Europe Facing Growing Obesity Crisis: WHO


Europe is facing an obesity epidemic according to the World Health Organisation (WHO), which has projected a significant rise in the number of overweight and obese people in the majority of European countries by 2030.

Ireland is projected to fare the worst with almost all Irish adults set to be classed as overweight or obese - from 65.5% in 2010 to 87% by 2030.

The WHO defined overweight as those with a Body Mass Index (BMI) of 20 or over and obese as 25 or over - all those classed as obese were also overweight. Taking available data from the 53 countries in the WHO European region, the numbers show an expected increase in overweight adults in 41 countries, and an increase in obesity in 47 and 34 for males and females respectively.

Presented at the European Congress on Obesity in Prague, the figures show that even in countries which are traditionally considered as 'healthy', such as Sweden, obesity is set to rise sharply. With 14% of men and 12% of women classed obese in 2010, the WHO predict this will rise to 26% and 22% respectively in the Scandinavian country.

As well as the detrimental effects on health, obesity is causing a huge economic strain. In the UK for example, the WHO's projections show 74% of men and 64% of women will be overweight or obese by 2030.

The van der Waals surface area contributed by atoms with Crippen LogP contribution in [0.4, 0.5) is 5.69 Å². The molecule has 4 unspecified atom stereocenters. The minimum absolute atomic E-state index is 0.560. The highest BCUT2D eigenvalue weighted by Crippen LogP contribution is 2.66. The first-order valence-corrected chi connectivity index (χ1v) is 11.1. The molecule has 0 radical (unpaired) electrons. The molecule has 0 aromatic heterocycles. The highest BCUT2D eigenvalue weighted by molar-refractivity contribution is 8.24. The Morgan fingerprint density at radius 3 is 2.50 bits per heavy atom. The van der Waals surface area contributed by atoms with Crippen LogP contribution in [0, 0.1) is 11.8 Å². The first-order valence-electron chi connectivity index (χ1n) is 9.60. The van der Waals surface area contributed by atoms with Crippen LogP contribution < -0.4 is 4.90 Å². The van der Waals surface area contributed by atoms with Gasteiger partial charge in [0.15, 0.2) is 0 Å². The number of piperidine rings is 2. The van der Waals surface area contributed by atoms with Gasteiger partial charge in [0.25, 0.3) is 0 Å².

A report released last November by consultancy McKinsey and Company showed the cost of obesity to the NHS in the UK could increase from between £6 billion to £8 billion in 2015 to between £10 billion and £12 billion by 2030.

"The economics are massive, it's already costing the NHS over £5 billion a year and this is going up steeply," says Professor Simon Capewell from the faculty of Public Health and Policy at the University of Liverpool.

"When you look at the national costs to the economy, of reduction of output, and pensions and so on, then it's two or three times as big. As you know obesity leads to type-2 diabetes, common cancer, stroke, heart disease, so the burden on the health service and wider economy is immense."

Professor Capewell adds that the old strategy of giving advice to people isn't working, emphasising that we need to make the environment in which we live healthier. "We need to cut out the advertising, the marketing that's targeting children and families and make sugary drinks more expensive with a duty on sugary drinks," he argues.

Shirley Cramer CBE, the chief executive of the Royal Society for Public Health, says the WHO figures are a "stark reminder of the pressing need for action", adding that it is an issue even food and drinks companies have a stake in.

"Making unilateral changes to messaging about healthy food, ensuring access to weight management and services, combined with further scrutiny on the cost of healthy versus unhealthy food are just a few ways to tackle this important issue," she says.